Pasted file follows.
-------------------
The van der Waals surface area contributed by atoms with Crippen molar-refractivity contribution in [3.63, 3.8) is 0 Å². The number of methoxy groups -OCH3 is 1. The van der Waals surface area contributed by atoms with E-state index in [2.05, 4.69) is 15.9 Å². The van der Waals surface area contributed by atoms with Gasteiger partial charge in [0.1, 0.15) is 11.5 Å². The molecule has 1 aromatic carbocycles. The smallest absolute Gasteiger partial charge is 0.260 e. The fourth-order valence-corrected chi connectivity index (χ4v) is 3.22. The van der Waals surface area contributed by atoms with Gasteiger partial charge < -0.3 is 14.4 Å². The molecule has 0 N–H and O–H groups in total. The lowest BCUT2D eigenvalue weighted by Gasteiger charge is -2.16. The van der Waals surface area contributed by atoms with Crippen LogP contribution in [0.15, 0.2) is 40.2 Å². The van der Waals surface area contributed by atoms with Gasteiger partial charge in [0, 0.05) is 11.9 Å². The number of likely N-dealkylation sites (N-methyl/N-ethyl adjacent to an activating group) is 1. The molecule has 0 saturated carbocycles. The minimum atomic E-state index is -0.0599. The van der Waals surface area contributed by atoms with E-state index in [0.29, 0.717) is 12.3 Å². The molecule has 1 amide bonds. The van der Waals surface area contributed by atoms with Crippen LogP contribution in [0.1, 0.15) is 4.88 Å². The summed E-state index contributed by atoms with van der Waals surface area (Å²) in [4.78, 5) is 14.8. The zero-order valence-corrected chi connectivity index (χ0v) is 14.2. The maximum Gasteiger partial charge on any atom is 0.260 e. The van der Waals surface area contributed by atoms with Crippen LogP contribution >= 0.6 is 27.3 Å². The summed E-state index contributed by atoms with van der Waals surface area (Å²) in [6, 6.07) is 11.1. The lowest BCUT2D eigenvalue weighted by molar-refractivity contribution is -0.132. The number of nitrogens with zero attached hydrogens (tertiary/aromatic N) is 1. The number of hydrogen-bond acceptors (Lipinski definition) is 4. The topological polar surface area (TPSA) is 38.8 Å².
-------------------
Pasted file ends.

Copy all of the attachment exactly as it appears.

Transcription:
The van der Waals surface area contributed by atoms with Crippen molar-refractivity contribution in [3.63, 3.8) is 0 Å². The number of methoxy groups -OCH3 is 1. The van der Waals surface area contributed by atoms with E-state index in [2.05, 4.69) is 15.9 Å². The van der Waals surface area contributed by atoms with Gasteiger partial charge in [0.1, 0.15) is 11.5 Å². The molecule has 1 aromatic carbocycles. The smallest absolute Gasteiger partial charge is 0.260 e. The fourth-order valence-corrected chi connectivity index (χ4v) is 3.22. The van der Waals surface area contributed by atoms with Gasteiger partial charge < -0.3 is 14.4 Å². The molecule has 0 N–H and O–H groups in total. The lowest BCUT2D eigenvalue weighted by Gasteiger charge is -2.16. The van der Waals surface area contributed by atoms with Crippen LogP contribution in [0.15, 0.2) is 40.2 Å². The van der Waals surface area contributed by atoms with Gasteiger partial charge in [0, 0.05) is 11.9 Å². The number of likely N-dealkylation sites (N-methyl/N-ethyl adjacent to an activating group) is 1. The molecule has 0 saturated carbocycles. The minimum atomic E-state index is -0.0599. The van der Waals surface area contributed by atoms with E-state index in [0.29, 0.717) is 12.3 Å². The molecule has 1 amide bonds. The van der Waals surface area contributed by atoms with Crippen LogP contribution in [0.1, 0.15) is 4.88 Å². The summed E-state index contributed by atoms with van der Waals surface area (Å²) in [4.78, 5) is 14.8. The zero-order valence-corrected chi connectivity index (χ0v) is 14.2. The maximum Gasteiger partial charge on any atom is 0.260 e. The van der Waals surface area contributed by atoms with Crippen LogP contribution >= 0.6 is 27.3 Å². The summed E-state index contributed by atoms with van der Waals surface area (Å²) in [6, 6.07) is 11.1. The lowest BCUT2D eigenvalue weighted by molar-refractivity contribution is -0.132. The number of nitrogens with zero attached hydrogens (tertiary/aromatic N) is 1. The number of hydrogen-bond acceptors (Lipinski definition) is 4. The topological polar surface area (TPSA) is 38.8 Å².